Morning Headlines: Omnova Solutions Sold to British Company; Diebold Nixdorf Hit with Lawsuit
Here are your morning headlines for Thursday, July 4:
- British chemical company purchases Omnova Solutions;
- Diebold Nixdorf hit with lawsuit;
- Judge blocks Ohio abortion law, clinics to remain open;
- Cleveland RTA names new CEO;
- Cleveland to celebrate Civil War monument;
- Trumbull County launches Italian Food Trail;
British chemical company purchases Omnova Solutions
Beachwood-based Omnova Solutions is being bought by British chemicals company Synthomer. The Beacon Journal reports the deal is valued at about $455 million and will be complete by next year. Omnova Solutions moved operations from Fairlawn to Beachwood in 2014. It has around 1,900 employees globally, including at its Akron and Mogadore plants. It makes polymers and specialty chemicals for coatings, adhesives, sealants, and oil and gas industries
Diebold Nixdorf hit with lawsuit
North Canton-based Diebold Nixdorf is facing a class-action lawsuit on behalf of shareholders. The Beacon Journal reports the lawsuit accuses former executives Andy Mattes and Christopher Chapman of making false statements in 2017 that led up to a downward revision in earnings. It resulted in a nearly 23% drop in stock price. Diebold Nixdorf said it plans to defend itself, and claims the statements are false.
Judge blocks Ohio abortion law, clinics to remain open
A federal judge has temporarily blocked an Ohio law banning abortions after a fetal heartbeat is detected. The ruling by U.S. District Judge Michael Barrett halts the July 11 enforcement of the so-called heartbeat bill law. A fetal heartbeat can be detected as early as six weeks into pregnancy, before many women know they're pregnant. Ohio is among a dozen states that have considered similar legislation this year, as abortion opponents have pursued a national anti-abortion strategy to overturn the landmark Roe v. Wade decision fueled by a conservative swing on the U.S. Supreme Court. Courts have already blocked substantially similar laws in Kentucky and Mississippi.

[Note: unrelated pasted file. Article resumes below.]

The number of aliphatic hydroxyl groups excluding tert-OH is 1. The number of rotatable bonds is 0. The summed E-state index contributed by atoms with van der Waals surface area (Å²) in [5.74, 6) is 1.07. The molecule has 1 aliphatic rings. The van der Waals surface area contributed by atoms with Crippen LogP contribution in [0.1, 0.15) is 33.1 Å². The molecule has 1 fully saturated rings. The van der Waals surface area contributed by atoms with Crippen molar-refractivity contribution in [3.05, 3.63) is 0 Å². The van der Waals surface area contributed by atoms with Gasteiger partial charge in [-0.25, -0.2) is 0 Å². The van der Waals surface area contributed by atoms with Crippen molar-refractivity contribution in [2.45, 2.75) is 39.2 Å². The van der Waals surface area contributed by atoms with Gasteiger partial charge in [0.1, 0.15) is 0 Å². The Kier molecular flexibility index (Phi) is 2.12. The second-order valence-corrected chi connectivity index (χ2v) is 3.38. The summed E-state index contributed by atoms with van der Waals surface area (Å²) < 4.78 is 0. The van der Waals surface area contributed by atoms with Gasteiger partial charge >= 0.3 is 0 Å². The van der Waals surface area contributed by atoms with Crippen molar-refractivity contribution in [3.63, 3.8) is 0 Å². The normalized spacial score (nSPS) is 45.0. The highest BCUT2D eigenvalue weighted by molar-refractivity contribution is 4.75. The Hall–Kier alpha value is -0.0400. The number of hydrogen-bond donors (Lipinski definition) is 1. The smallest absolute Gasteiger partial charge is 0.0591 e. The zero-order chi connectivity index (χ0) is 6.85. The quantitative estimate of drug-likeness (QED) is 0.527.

Cleveland RTA names new CEO
Cleveland’s public transit agency has named its next CEO. The Greater Cleveland Regional Transit Authority has hired India Birdsong, a transit administrator in Nashville. Birdsong will replace interim CEO Floun'say Caver, who took the job after Joe Calabrese stepped down amid controversy in 2018. Former board president George Dixon III resigned after he was accused of owing RTA more than $1 million in underpaid health-care premiums and the use of a company cell phone. RTA has been facing a decline in ridership and state funding. Cleveland.com reports the agency needs to replace much of its rail car fleet at a cost of $240 million.
Cleveland to celebrate Civil War monument
A ceremony marking the 125th anniversary of a Civil War monument in Cleveland is set for Thursday. The Cuyahoga County Soldiers' and Sailors' Monument honoring the county's citizens who fought and worked for the Union was dedicated July 4, 1894. Major General John C. Harris, Jr., adjutant general of the Ohio Army National Guard, will give the keynote speech. The Monument Commission recently announced the addition of 107 names of veterans of the United States Colored Troops to 9,000 names already on the monument's Roll of Honor. All 107 were enlisted or appointed from Cuyahoga County. In case of rain, Thursday's ceremony will be held at the nearby Old Stone Church.
Trumbull County launches Italian Food Trail
A region of Ohio steeped in Italian culture is showing off its local cuisine with a new culinary passport. The Italian Food Trail is designed to draw tourists and residents to 15 participating restaurants, markets, pizza shops and wineries throughout Trumbull County, to appreciate the Italian food offerings. Some of the county's most memorable dishes are rooted in the traditions of Italian families that began arriving in the area in the late 19th century. The free passport is available at the county tourism office, the food sites or through the trail's website while supplies last.